On 14 May, Prof Ian Roberts gave FPH’s inaugural Bazalgette lecture on the research he and his colleagues at the London School of Hygiene and Tropical Medicine (LSHTM) have led on using tranexamic acid (TXA) to prevent deaths from acute severe bleeding. This included the CRASH-2 trial, which used TXA to stop bleeding in trauma patients, and the WOMAN trial, which used TXA to stop bleeding in women with post-partum haemorrhage (PPH).
Thanks to this work, the NHS use TXA in both trauma and maternity settings but despite the fact it’s one of the cheapest ways to save a mothers’ life, a huge number of women in low and middle income countries such as Ethiopia, Nigeria, India and Bangladesh, are still dying as a result of PPH. This is because TXA isn’t readily available in those countries.
Prof Ian Roberts – a passionate advocate for global health - used the lecture as an opportunity to call on the UK Government to improve access to TXA in low and middle-income countries. Doing that would reduce the number of preventable deaths in women with PPH and those with acute severe bleeding such as victims of car crashes, gunshot wounds or stabbings.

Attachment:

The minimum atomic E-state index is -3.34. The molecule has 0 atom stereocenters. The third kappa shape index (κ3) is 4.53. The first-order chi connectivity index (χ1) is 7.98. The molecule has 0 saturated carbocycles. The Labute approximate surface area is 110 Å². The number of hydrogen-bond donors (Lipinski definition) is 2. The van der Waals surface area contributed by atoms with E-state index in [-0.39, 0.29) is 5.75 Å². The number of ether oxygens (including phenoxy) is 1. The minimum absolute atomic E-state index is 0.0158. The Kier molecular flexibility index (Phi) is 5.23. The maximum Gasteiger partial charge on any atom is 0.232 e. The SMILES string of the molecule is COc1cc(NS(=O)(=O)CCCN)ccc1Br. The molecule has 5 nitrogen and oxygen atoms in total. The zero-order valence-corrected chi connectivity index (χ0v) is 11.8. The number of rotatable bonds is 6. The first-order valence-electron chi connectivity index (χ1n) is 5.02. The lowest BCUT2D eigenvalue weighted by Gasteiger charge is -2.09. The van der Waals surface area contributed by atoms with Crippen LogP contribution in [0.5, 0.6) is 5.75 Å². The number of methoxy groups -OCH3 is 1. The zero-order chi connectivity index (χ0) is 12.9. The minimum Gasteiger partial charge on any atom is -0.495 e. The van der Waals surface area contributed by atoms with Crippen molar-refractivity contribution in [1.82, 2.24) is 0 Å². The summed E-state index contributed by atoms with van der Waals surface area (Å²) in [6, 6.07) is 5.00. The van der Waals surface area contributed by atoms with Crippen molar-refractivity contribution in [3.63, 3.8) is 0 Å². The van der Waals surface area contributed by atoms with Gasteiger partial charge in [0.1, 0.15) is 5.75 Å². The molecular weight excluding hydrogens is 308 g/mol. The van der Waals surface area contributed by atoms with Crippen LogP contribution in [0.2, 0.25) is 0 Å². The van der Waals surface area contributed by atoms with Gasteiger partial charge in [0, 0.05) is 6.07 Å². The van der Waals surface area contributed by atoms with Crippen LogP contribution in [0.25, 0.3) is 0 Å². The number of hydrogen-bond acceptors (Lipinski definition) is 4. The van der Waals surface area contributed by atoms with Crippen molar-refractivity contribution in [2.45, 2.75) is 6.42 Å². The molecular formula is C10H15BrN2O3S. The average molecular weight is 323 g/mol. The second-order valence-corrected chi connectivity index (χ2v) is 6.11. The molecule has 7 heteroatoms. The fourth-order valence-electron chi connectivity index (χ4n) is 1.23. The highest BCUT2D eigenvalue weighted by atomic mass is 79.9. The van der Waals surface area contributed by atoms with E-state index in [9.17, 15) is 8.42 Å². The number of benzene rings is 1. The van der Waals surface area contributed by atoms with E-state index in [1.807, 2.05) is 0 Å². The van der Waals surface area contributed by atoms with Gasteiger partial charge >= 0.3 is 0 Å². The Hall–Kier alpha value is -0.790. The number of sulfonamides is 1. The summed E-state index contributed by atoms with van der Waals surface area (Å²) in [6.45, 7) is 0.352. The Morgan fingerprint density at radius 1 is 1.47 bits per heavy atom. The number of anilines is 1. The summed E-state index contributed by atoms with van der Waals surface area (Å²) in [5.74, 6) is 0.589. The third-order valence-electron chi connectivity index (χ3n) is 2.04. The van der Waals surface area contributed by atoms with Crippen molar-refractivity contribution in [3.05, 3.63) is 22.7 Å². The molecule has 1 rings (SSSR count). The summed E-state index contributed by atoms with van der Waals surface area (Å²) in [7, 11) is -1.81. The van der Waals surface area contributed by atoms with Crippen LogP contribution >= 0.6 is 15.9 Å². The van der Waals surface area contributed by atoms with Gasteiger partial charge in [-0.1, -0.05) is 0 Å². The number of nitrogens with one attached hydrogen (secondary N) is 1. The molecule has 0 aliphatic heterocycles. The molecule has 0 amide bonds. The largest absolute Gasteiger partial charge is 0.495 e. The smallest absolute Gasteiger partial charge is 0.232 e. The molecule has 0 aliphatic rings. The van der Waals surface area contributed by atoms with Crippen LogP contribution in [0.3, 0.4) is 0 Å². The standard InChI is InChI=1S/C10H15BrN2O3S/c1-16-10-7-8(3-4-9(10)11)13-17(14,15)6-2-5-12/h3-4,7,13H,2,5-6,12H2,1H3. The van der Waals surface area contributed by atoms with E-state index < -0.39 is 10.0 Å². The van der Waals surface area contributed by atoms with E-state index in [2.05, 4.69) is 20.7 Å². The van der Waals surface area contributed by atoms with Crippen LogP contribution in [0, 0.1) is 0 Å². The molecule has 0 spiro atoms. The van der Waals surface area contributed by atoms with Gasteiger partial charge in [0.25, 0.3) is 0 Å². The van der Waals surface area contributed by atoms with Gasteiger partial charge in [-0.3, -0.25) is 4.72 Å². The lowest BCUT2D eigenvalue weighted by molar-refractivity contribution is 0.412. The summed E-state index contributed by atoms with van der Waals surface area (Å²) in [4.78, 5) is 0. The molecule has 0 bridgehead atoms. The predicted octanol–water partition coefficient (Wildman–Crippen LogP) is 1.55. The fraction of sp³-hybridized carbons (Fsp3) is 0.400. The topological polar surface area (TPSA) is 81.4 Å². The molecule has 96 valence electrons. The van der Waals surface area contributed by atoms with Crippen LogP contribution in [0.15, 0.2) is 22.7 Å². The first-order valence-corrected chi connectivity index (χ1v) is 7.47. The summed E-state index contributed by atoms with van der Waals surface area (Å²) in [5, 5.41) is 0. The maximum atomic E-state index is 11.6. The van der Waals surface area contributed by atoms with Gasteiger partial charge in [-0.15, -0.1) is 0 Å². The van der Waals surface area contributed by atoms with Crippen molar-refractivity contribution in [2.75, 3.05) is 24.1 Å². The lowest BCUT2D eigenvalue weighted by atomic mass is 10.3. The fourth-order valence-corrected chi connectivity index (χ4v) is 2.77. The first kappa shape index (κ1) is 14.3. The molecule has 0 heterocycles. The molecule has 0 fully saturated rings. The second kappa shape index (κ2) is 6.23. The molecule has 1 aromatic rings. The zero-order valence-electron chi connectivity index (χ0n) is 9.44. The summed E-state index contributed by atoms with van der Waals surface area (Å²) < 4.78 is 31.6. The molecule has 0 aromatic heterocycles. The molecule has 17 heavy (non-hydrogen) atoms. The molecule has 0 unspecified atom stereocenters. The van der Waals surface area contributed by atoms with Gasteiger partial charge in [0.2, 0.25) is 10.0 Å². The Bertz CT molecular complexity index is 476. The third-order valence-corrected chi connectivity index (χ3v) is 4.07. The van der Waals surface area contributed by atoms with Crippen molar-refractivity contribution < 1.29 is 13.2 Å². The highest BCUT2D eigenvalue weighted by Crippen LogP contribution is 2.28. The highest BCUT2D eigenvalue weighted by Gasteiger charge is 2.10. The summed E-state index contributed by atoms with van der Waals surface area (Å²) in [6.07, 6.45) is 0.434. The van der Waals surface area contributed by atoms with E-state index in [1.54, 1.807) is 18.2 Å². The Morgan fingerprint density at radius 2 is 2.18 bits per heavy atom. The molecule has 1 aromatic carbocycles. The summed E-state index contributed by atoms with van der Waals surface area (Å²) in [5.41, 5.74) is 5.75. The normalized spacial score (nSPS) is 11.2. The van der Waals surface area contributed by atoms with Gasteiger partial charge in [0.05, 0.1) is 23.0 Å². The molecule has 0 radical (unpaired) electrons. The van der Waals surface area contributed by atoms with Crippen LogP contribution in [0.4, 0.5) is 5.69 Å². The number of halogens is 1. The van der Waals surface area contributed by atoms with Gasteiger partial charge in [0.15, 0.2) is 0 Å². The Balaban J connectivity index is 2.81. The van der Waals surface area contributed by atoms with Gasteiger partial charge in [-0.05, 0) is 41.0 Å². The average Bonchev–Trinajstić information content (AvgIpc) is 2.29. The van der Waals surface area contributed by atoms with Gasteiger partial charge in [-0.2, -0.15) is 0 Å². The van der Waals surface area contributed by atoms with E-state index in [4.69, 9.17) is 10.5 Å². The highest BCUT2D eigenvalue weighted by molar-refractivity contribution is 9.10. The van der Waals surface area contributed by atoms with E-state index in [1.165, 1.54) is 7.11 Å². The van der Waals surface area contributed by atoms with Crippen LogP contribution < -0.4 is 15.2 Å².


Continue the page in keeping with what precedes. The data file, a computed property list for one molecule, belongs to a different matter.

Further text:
Prof Ian Roberts said: “Every year, hundreds of thousands of people around the world die from acute severe bleeding including women with post-partum haemorrhage and major trauma victims. A single injection of this inexpensive drug - tranexamic acid - could save over a hundred thousand lives each year. That’s why I want to use my year as FPH’s Bazalgette Professor to increase access to tranexamic acid for those who need it. No one should bleed to death for want of a drug that costs a few pounds.”
Also FPH/RCOG/FIGO recently sent to the Rt. Hon Rory Stewart MP about this, click here to read the letter.